Title Searches: Yes or No

I am trying to determine whether the failure to conduct a title search amounts to negligence on the part of an agent.

The law is always changing, and I know that my answer in 2027, will be “yes”. However, I am unsure whether that is the case in 2024.

Negligence is the failure to meet the standard expected of a “reasonable” agent in the circumstances, not the best or the worst.

The difficulty is that no one has effectively mandated this step for real estate agents, not RECO, Humber or OREA. Although it’s a good idea, where would someone get the experience and be expected to undertake the search?

Back in the day, this could have taken several days in the Registry Office by an experienced title searcher, but today, it’s just a few minutes of time spent on GeoWarehouse.

So, I would appreciate your view about the following situation. Bob is a surgeon and wants a swimming pool, because he needs to be able to get to the hospital in 10 minutes from his house. A cottage won’t work. The agent finds a ravine lot, with a large backyard which is perfect. There’s no pool now but there is plenty of space. There is a restrictive covenant on title which effectively says “no pools”. The agent doesn’t spend the $30.00 to search and leaves this issue to the lawyer. The lawyer doesn’t know anything about the interest in the pool, and gets Title Insurance. Bob moves in with his family and finds out about the no pool restrictive covenant. Title Insurance is of no help. He cannot sue his lawyer, who didn’t know about this issue until it was too late.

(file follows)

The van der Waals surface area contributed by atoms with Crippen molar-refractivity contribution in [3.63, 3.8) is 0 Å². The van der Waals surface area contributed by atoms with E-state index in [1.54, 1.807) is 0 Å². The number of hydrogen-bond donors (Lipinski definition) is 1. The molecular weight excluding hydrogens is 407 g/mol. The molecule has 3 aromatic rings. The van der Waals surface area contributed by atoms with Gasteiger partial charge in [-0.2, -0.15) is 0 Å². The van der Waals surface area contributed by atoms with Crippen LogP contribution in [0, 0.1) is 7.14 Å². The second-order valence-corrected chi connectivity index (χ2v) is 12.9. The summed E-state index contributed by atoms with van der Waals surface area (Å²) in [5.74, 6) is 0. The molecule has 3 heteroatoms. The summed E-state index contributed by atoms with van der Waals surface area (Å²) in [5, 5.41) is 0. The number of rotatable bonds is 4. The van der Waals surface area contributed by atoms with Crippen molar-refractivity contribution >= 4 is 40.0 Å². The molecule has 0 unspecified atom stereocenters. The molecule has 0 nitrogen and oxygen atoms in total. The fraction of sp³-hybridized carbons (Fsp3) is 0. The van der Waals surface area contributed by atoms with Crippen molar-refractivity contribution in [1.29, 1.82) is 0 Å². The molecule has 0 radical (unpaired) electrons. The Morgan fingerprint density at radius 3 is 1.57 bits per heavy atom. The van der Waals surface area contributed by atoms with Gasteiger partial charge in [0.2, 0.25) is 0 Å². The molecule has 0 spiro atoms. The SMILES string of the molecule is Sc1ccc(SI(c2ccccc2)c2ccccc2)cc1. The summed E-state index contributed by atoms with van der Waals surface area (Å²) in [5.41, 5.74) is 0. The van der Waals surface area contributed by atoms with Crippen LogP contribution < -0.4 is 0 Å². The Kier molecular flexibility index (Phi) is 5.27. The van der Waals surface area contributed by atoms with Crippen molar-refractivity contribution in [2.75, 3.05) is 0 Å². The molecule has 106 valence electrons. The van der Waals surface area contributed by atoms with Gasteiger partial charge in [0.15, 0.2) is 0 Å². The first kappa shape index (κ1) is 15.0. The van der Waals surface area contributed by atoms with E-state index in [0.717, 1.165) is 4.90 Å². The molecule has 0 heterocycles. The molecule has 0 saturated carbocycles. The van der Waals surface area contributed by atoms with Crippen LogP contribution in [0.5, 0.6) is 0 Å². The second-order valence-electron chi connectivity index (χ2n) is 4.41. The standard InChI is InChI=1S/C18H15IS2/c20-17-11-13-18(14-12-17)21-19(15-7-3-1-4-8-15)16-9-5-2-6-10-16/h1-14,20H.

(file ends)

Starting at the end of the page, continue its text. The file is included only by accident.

Can Bob sue his real estate agent? The only thing that the agent missed was the title search and the correct answer would have been evident in the restrictive covenant.

There are no RECO Bulletins on point. No training of any kind is available. However, the “best” agents would have caught this. Without the title search, the answer will not be discovered until Bob moves in.

RECO’s insurer will argue that the agent met the expected standard of care, and while the agent might not have been the best agent out there, their conduct still met the standard of a reasonable agent in the circumstances.

If you are an experienced real estate agent what do you think the answer should be in 2024?

Brian Madigan LL.B., Broker


Comments 2

  1. My opinion is that once the buyer and the agent sign a Buyer Represention Agreement, which implicates promoting and protecting best interests of the client, the fact that a restrictive covenant exists on title preventing the creation of pool which the buyer specifically wants a forms a disclosure requirement it the pool requirement is documented in the BRA.

    1. Post

      Under TRESA, there is now an obligation upon the Buyer’s agent to “document” the list of material facts. It could be in the BRA, but it does have to be there.

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